Before that, she spent eight years muscling through a package of teen driving safety laws. One safety measure limited the number of passengers — a scientifically proven distraction, Watson said — who can accompany a driver younger than 18.
She expects phone laws to take a similar path over time.
“The reason teen driving finally passed is we got to a point where people understood the scientific premise,” she said. “They were willing to vote for it.”
A mobile device can cause visual, manual and cognitive distraction, said Amelia Acker, assistant professor at the University of Pittsburgh’s School of Information Systems. She has researched the “phantom ring,” or “phantom buzz” phenomena, when people reach for their phones, thinking they heard a notification.
“You’re anticipating a text; you’re anticipating responding,” Acker said. “All of that affects our vision and our reactions to actually driving.”
Even hands-free technologies can be distracting. A study from the AAA Foundation for Traffic Safety examining in-vehicle information systems used for phone calls and music found drivers’ skills were impaired for 27 seconds after completing tasks.
PennDOT data show 59 crashes occurred in Pennsylvania because of hands-free devices in 2014, resulting in one death and 46 injuries.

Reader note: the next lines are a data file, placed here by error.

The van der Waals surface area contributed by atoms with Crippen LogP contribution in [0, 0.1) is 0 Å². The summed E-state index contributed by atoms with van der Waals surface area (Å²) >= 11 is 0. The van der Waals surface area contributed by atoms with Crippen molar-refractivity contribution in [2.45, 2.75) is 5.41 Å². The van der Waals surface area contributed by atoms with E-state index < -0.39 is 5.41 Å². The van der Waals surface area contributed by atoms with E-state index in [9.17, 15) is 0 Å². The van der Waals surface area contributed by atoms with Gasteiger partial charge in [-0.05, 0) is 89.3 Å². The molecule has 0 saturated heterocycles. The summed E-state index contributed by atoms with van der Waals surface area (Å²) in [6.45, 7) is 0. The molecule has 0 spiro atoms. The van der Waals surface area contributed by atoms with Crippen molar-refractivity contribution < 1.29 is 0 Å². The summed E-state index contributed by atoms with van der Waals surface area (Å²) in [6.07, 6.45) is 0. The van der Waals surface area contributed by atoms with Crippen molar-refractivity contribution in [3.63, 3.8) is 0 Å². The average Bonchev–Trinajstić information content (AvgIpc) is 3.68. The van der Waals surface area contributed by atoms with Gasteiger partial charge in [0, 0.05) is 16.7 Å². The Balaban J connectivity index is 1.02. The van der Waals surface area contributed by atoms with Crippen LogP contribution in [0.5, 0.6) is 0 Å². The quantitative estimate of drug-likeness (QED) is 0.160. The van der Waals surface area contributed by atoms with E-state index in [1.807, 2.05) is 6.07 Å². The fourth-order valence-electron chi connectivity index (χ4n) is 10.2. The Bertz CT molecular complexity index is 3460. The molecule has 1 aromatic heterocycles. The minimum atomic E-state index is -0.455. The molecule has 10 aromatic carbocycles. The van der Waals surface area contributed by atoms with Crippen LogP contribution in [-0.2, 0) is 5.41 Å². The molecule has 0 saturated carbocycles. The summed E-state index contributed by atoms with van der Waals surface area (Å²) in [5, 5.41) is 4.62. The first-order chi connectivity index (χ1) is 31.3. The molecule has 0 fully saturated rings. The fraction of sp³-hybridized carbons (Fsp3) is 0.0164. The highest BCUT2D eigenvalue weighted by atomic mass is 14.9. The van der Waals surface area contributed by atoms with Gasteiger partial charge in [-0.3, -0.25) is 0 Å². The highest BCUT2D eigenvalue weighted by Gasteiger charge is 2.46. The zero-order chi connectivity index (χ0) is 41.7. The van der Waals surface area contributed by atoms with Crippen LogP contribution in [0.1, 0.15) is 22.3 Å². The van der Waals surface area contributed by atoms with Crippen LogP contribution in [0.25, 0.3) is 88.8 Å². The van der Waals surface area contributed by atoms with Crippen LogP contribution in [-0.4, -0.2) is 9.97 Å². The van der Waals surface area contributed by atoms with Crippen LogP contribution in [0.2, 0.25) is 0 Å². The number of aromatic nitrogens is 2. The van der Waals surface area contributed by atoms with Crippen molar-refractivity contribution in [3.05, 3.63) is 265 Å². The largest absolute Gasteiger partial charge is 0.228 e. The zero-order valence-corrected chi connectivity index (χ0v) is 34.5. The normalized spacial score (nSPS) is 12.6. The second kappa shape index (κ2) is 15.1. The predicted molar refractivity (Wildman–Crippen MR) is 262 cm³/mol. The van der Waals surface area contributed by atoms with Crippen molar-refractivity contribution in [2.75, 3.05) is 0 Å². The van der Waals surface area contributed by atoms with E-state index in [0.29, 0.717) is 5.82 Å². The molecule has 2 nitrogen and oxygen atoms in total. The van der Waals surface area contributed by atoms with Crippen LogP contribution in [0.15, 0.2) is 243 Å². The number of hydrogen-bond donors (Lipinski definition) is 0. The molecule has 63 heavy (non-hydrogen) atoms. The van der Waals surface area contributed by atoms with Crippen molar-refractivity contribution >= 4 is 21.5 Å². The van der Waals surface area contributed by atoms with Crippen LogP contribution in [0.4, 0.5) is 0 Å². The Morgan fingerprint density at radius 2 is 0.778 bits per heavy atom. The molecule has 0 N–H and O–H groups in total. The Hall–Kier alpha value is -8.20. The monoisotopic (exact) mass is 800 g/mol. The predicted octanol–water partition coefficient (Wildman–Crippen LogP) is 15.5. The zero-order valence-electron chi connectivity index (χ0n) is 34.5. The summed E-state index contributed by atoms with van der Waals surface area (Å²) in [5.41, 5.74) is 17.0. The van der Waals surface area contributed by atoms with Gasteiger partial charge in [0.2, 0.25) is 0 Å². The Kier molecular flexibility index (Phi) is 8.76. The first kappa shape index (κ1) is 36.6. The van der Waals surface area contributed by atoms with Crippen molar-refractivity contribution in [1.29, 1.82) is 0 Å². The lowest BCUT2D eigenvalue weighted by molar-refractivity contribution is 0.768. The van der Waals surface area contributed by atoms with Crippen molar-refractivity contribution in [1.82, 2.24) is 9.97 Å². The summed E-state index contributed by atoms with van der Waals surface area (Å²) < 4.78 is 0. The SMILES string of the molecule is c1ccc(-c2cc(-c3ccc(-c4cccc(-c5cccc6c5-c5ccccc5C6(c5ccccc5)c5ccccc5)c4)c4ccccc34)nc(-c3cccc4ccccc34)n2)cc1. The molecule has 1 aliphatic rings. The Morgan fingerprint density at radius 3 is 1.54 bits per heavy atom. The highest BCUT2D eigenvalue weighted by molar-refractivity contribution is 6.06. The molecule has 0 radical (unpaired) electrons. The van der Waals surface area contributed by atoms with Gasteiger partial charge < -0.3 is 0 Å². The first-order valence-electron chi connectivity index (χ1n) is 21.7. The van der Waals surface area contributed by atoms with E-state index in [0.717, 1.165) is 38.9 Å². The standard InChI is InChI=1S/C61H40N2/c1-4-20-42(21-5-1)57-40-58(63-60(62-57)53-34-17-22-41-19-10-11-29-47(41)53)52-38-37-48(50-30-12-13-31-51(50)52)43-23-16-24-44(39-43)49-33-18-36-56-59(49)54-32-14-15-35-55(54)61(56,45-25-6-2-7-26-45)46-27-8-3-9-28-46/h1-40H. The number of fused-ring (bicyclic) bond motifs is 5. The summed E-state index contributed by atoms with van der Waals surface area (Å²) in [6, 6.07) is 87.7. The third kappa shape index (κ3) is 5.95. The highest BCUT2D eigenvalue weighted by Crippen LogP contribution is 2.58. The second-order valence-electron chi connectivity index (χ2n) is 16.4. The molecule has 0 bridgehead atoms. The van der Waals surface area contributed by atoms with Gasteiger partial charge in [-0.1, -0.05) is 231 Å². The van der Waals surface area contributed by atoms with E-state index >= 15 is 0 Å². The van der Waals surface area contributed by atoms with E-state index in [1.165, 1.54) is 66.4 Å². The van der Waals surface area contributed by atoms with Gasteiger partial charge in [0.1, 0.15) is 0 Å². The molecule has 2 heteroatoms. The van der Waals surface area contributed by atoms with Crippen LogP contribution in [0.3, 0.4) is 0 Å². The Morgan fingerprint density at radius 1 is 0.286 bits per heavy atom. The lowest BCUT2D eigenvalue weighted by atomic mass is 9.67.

Although Watson believes the anti-texting law has played a role in reducing crashes, she sees plenty of texting drivers on the Pennsylvania Turnpike during her trek to and from Harrisburg.
“I’m thinking, `Come on, folks. We’re doing 70 miles per hour. Are you crazy?’ ” she said.
AAA has found that 78 percent of drivers say distracted driving is a serious threat and 84 percent say it’s unacceptable. Still 36.1 percent admitted to reading a text or email while driving 30 days before the survey.
“We say it’s a `Do as I say, not as I do’ attitude that prevails,” said Theresa Podguski, director of legislative affairs with AAA East Central.
The National Safety Council says cellphone-related crashes are under-reported because many cannot be proved.
Some drivers may consider the penalty — fees and fines totaling $153.50 in Pennsylvania — small enough to be worth the risk. Others think they might not get caught.
Still, Podguksi said, AAA aims to combat distracted driving by making it a priority in education campaigns, especially among teenagers.
Shannon Botts, 31, of Highland Park does not know if the teen driver who crashed head-on into her and her husband’s SUV five springs ago was texting. Her husband saw the driver looking down — and honked and screamed out the open windows in an attempt to get the boy’s attention.
Botts was seven months pregnant and went into labor two days later. Her daughter Emerson, 4, spent a month in the neonatal intensive care unit.
“It was never 100 percent that the other driver was using his cellphone, but the police said it was very likely,” Botts said. “The kid didn’t even try to brake or swerve. … That’s what led them to assume he was texting.”
Botts works at Edgar Snyder and Associates law firm, where she and her colleagues hear tragic crash stories daily. She keeps her phone stored while driving. Emerson, “a little spitfire,” tells other people in cars to put away their phones.
“We always say, `Accidents happen,’ that they’re something you can’t avoid,” Botts said. “But things like this — texting and driving, drinking and driving — those are avoidable.”